DRMs typically verify that the consumer has paid for viewing the content. Viewing may be granted for a period of time or on a viewing event. When a customer makes a payment, this act enables decryption of the content, often as a result of delivery of a decryption key to the customer to enable decryption. In order to enable two or more DRMs to work side-by-side, there should be a clear separation between the payment and key management operation and the content decryption operation. The media player should allow selection of either DRM. By use of selective encryption, most of the content can be sent in the clear with only certain critical or important content (e.g., that needed to decompress or decode the rest of the content) sent encrypted. The critical or important content is duplicated; and one set of the content is encrypted under one DRM, while the other, is encrypted under the other DRM.
Movies and music delivered over the Internet can be packetized in UDP packets for delivery over IP networks. Once re-assembled in the PC, the file can be essentially flat. Both the video and audio can be large packetized elementary stream (PES) files.
In order to realize certain embodiments of the present invention, there should be agreement as to how a media player identifies content that is encrypted. In certain embodiments, the encryption quanta, if utilized, should be standardized, or there should be agreement on the least common denominator. Granularity of encryption should be standardized. These matters, however, are more properly the subject of standardization negotiations and are not important to the understanding of the concepts and principles governing the present invention.
The files described above can be created using any of a number of processes. Moreover, the file structure shown, although illustrated for audio/video content, can be readily adapted to audio only by omission of the video encryption pointers and video content. One process for creation of such files is depicted in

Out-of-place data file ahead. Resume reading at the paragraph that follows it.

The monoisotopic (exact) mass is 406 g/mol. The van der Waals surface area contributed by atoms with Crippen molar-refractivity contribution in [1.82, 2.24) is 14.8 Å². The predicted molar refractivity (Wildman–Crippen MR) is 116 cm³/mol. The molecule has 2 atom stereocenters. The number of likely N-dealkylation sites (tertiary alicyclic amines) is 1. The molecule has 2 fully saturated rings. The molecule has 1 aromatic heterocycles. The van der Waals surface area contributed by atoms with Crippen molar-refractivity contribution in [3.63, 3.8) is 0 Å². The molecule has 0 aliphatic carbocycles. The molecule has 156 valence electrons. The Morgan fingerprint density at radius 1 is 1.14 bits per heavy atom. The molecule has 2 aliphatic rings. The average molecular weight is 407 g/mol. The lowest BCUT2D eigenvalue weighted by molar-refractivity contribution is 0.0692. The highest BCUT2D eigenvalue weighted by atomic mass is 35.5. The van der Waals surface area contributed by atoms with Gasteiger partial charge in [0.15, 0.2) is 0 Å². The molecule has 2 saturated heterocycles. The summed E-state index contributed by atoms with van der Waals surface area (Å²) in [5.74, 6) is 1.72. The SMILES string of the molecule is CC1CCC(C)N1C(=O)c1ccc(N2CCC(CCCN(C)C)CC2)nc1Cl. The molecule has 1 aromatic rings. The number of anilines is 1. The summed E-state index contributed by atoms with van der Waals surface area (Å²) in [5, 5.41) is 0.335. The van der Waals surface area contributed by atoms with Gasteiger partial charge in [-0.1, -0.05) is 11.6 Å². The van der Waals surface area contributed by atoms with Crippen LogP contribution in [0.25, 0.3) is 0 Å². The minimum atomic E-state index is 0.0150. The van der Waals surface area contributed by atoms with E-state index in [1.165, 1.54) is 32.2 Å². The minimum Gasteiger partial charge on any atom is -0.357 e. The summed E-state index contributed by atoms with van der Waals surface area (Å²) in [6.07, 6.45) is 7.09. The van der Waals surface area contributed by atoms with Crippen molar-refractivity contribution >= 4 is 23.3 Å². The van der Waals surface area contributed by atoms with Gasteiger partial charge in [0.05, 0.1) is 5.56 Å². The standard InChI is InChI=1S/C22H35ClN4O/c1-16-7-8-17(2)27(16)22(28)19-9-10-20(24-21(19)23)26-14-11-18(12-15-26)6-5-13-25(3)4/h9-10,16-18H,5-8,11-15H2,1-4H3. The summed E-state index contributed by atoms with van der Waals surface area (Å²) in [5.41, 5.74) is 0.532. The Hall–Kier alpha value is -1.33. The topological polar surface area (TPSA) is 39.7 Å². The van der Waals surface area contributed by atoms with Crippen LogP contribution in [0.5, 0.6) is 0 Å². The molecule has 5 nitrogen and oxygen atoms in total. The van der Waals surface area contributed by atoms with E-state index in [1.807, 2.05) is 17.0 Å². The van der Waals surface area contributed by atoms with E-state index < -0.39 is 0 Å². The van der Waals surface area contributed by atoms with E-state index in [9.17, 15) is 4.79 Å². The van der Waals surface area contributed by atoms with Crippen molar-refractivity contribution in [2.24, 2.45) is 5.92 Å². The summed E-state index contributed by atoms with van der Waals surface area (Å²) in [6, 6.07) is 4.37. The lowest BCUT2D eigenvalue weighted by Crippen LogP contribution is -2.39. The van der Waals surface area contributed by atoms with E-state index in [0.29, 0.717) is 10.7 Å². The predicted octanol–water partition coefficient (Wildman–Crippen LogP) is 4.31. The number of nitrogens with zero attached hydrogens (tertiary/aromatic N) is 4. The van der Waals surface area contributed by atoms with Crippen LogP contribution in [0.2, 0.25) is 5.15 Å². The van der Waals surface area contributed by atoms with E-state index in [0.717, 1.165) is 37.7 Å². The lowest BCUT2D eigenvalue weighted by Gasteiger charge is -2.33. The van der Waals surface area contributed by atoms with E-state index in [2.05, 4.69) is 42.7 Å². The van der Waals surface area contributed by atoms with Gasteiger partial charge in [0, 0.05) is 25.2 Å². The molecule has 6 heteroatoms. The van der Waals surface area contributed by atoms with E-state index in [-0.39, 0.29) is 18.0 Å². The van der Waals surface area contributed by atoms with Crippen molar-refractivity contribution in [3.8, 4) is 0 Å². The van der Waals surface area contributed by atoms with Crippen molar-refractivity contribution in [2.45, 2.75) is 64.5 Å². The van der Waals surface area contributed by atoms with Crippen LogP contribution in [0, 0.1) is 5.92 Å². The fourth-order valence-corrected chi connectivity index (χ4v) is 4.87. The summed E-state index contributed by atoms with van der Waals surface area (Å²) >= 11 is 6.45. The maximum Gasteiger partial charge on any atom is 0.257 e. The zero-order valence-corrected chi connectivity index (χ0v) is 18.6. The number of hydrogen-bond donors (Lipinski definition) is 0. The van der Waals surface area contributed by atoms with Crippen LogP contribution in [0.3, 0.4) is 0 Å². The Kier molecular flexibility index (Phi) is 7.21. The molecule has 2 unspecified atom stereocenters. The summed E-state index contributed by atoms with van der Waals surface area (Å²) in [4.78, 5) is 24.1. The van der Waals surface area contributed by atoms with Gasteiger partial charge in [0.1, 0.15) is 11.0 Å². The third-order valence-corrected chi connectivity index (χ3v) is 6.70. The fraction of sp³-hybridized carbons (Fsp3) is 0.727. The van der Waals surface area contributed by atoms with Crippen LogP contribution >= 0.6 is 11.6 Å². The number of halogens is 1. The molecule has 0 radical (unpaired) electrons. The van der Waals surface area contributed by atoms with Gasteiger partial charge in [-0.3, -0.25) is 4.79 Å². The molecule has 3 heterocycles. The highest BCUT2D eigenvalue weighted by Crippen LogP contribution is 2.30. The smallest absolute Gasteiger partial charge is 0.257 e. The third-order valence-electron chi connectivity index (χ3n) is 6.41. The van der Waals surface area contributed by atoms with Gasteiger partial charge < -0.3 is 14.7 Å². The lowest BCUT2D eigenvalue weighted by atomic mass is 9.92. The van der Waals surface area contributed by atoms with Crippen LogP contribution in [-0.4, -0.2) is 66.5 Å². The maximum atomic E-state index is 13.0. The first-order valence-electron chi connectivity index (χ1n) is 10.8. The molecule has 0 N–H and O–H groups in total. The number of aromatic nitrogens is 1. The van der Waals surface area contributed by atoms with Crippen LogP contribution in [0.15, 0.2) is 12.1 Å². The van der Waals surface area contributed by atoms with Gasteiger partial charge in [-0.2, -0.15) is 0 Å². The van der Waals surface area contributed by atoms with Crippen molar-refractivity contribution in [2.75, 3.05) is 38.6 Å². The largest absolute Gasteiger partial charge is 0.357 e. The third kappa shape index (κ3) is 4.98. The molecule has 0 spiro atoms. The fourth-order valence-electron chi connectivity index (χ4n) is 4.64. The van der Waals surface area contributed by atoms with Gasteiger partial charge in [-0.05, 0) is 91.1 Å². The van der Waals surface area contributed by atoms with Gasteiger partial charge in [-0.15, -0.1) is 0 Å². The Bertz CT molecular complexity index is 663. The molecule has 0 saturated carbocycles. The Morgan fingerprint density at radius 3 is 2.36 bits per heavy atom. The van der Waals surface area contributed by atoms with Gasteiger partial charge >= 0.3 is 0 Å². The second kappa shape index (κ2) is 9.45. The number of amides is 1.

The selected content is then multiple encrypted such that each of the duplicate sets of selected data is encrypted under the encryption scheme for each of the DRMs at 614. In the example of content provider 104, the selected segments of content are duplicated. One set of selected segments is encrypted under DRM A and the duplicate set is encrypted under DRM B. A set of encryption pointers is then created at 618 as offset values and possibly information that determines the size of the encrypted portions and the file can be saved in the content database 130 at this point until a customer wishes to acquire digital rights to the content. Alternatively, content can be stored in the clear (or encrypted) and the file for delivery to the customer can be created after purchase by the customer.
When a customer purchases rights to the content, a digital rights managed transaction is carried out at 626 in which the customer pays for certain rights. Such rights might include rights to view for a particular time period or number of viewings. Limitations can be imposed on copying, playback machine or other attributes of the DRM during this transaction. When the transaction is complete, the file containing the purchased content is then retrieved from the content database and DRM data defining the purchased rights is appended at 630. The file is then downloaded or streamed to the customer at 634. The customer can then play back the content (either on computer 112 or another playback device) in a manner consistent with the DRM rights acquired in the transaction at 626.